ESC students Levity and Mhairi recently met  with  Lorinda Jane, one
of the co-founders of the Ellis Park Wildlife Sanctuary in Sumatra. 
Sitting with her on the Eaglehawk main street, they got to know
more about her story and her ventures into animal rights activism.

How were you inspired to establish the sanctuary?

I had been working in conservation for over ten years when Warren Ellis approached me about funding the sanctuary. I was able to connect him with the right people, and he asked me to stay on as one of the founders longside himself and Femke den Haas.

How did you meet Warren and Femke?

I’ve been mates with Warren for over 30 years, I used to work in the music industry with his band The Dirty Three. We lost touch for awhile when he moved, but we reconnected recently when he approached me about starting the sanctuary. That’s when I connected him with Femke, who I’ve previously worked on a few conservation projects with. She’s always been the type of person to get the job done speedily and efficiently.

What is Ellis Park’s vision statement?

Our vision is really just to grow, and hopefully one day start to house other forms of wildlife like elephants, who play a big part in the exploitation within the tourism industry. We’re hoping to extend our parcel of land in Sumatra to be able to support more animals.

Where do you hope to get the funds for the expansion?

Most of our funds come from monthly donors at the moment. We’re all unpaid volunteers, so 100% of the profits go towards the sanctuary, and it really just adds up. Our fundraising process is all run through our Instagram and Facebook pages, so when we need donations, we can put a call out on there, and people usually respond pretty well. Since Warren is fairly popular, he helps with a lot of publicity too. The products sold online and in the POI Eco store in Eaglehawk also contribute quite a bit of funds.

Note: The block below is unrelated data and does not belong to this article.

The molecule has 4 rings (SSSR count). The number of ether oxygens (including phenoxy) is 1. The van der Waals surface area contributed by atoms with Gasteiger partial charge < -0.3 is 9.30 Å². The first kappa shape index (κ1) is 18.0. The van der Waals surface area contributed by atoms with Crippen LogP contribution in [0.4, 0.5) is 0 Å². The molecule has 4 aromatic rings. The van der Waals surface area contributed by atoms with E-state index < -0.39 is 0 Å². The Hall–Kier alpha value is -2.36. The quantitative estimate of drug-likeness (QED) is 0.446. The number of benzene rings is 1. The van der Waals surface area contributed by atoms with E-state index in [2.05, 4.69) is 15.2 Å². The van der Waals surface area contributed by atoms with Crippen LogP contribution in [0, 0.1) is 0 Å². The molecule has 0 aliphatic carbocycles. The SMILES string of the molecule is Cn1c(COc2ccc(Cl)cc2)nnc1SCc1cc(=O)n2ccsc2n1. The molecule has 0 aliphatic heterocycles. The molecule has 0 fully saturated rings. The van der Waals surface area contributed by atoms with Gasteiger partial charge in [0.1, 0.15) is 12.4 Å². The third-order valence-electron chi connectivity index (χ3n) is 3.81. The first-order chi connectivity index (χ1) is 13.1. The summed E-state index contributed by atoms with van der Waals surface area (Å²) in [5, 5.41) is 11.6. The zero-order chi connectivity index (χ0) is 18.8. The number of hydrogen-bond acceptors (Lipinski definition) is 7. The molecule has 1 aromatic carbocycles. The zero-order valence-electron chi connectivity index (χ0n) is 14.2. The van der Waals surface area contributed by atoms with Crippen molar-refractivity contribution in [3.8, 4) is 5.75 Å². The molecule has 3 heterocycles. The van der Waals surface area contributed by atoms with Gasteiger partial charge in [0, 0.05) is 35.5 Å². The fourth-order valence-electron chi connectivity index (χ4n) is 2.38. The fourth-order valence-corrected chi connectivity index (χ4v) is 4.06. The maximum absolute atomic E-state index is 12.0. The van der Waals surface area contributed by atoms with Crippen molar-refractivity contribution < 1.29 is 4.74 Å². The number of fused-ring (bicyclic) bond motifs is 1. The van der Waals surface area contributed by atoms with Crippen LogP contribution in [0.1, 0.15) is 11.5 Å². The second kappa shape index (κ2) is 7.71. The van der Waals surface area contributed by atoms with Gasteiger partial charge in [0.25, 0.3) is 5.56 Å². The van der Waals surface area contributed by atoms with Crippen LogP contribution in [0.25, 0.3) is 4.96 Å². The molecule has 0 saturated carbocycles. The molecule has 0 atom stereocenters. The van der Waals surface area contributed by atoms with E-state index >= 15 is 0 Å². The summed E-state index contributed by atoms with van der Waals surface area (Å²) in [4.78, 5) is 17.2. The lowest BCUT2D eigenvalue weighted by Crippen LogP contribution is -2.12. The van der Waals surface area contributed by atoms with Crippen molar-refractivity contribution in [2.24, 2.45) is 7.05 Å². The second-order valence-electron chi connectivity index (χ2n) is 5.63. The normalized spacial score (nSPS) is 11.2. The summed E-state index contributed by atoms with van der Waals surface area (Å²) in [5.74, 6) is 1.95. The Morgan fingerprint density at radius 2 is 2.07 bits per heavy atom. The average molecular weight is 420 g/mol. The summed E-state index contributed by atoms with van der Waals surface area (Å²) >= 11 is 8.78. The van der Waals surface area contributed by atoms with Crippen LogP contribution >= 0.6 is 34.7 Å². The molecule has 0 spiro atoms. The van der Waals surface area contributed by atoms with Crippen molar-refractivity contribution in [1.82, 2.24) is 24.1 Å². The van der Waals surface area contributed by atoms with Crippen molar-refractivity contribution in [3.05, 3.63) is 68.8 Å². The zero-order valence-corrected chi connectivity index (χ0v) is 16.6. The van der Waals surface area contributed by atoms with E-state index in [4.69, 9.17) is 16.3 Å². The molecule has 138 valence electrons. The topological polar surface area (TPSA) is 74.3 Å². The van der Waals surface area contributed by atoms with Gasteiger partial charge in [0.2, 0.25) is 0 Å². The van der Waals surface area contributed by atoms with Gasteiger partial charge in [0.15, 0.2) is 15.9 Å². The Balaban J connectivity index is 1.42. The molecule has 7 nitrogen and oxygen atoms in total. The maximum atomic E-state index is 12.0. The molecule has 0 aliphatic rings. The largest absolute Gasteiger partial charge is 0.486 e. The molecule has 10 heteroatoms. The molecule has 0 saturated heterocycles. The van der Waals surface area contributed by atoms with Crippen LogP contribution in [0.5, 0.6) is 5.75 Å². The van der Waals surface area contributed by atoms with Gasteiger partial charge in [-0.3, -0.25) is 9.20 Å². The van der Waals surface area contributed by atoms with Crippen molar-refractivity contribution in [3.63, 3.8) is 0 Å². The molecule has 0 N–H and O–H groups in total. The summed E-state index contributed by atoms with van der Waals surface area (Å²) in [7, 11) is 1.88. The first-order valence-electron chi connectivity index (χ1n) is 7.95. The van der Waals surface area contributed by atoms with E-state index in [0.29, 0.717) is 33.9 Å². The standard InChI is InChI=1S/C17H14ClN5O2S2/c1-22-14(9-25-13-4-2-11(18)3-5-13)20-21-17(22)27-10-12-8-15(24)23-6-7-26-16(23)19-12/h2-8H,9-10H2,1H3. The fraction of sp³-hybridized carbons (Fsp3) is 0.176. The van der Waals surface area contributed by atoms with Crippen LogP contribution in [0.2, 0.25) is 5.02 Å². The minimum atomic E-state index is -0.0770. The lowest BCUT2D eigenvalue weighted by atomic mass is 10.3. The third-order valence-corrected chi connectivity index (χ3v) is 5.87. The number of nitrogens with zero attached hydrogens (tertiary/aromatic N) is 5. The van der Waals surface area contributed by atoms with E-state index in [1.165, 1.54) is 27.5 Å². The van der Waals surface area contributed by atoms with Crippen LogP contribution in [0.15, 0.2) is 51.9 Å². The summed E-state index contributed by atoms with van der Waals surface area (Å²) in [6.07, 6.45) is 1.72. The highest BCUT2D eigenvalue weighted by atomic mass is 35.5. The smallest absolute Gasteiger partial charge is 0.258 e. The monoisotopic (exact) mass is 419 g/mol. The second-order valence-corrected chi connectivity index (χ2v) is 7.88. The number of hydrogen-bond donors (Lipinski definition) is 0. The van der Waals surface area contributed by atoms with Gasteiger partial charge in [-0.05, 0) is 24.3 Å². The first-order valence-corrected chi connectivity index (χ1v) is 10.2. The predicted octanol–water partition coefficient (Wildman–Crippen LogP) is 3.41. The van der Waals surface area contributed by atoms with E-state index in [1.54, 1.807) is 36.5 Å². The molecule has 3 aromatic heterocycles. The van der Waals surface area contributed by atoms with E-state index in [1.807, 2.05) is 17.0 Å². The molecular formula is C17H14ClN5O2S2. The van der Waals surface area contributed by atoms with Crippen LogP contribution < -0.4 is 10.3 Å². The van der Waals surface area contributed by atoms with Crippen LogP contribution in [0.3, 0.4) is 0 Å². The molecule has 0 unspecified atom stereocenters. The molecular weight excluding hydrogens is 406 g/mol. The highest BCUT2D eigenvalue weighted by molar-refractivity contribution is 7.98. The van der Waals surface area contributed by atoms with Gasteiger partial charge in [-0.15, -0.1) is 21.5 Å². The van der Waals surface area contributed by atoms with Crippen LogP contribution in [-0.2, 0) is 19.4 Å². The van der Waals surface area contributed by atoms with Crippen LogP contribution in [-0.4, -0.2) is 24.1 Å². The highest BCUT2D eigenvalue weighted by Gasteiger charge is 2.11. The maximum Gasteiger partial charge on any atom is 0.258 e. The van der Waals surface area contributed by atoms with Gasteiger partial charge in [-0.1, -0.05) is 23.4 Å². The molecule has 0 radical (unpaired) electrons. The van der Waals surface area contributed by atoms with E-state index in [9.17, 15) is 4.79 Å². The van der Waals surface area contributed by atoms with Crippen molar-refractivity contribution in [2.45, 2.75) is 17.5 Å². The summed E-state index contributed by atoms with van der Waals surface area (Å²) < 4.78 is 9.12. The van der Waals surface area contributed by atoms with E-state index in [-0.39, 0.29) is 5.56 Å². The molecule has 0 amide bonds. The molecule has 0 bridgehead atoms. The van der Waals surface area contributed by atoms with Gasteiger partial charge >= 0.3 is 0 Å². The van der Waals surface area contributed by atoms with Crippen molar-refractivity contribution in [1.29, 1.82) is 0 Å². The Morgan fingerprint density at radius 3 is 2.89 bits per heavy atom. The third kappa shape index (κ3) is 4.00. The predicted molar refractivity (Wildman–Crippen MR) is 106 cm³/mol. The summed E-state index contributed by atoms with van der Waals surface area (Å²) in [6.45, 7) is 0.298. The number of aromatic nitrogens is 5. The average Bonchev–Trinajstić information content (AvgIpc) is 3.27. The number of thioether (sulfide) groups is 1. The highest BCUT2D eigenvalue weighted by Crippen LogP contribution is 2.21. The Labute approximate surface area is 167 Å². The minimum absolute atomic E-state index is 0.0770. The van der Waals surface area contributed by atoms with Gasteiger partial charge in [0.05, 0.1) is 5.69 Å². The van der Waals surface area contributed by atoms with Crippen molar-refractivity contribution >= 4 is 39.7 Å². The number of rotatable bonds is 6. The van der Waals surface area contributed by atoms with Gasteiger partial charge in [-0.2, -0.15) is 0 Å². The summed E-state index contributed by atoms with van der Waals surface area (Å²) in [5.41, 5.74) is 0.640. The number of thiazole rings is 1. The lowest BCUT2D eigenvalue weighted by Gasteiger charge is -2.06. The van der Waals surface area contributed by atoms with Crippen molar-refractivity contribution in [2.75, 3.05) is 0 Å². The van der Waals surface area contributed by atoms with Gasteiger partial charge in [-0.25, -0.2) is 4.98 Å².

Why did you choose to set up in Sumatra?

Sumatra and Borneo are some of the only places in the world where animals like orangutans, rhinos and tigers live, and they’re adjacent to Thailand, which is where a lot of the elephant abuse takes place. The illegal wildlife trade over there is also rife. The majority of ‘exotic’ pets that make it to Australia, or the USA, or the UK, were poached from Indonesia. Our sanctuary is based in South Sumatra, which is where the main smuggling routes are.

Our vision is really just to grow

Can you tell us about your use of wildlife detection dogs?

Our wildlife detection dogs are part of a program run by the
Sumatran Wildlife Sanctuary next door to the Ellis Park
reserve. Their job is to find captive animals at the smuggling hubs. It’s pretty gruesome conditions – birds in bottles, monkeys in tiny cages – not even a cubic metre. These animals are often packed as tightly as
possible and are rarely given adequate food and water. Our dogs sniff under vehicles, in crates, wherever we could find an animal. Sadly, these creatures have often already died due to the harsh conditions around them and of injuries that may have been sustained in their enclosures.

How about the residents you’ve been able to save?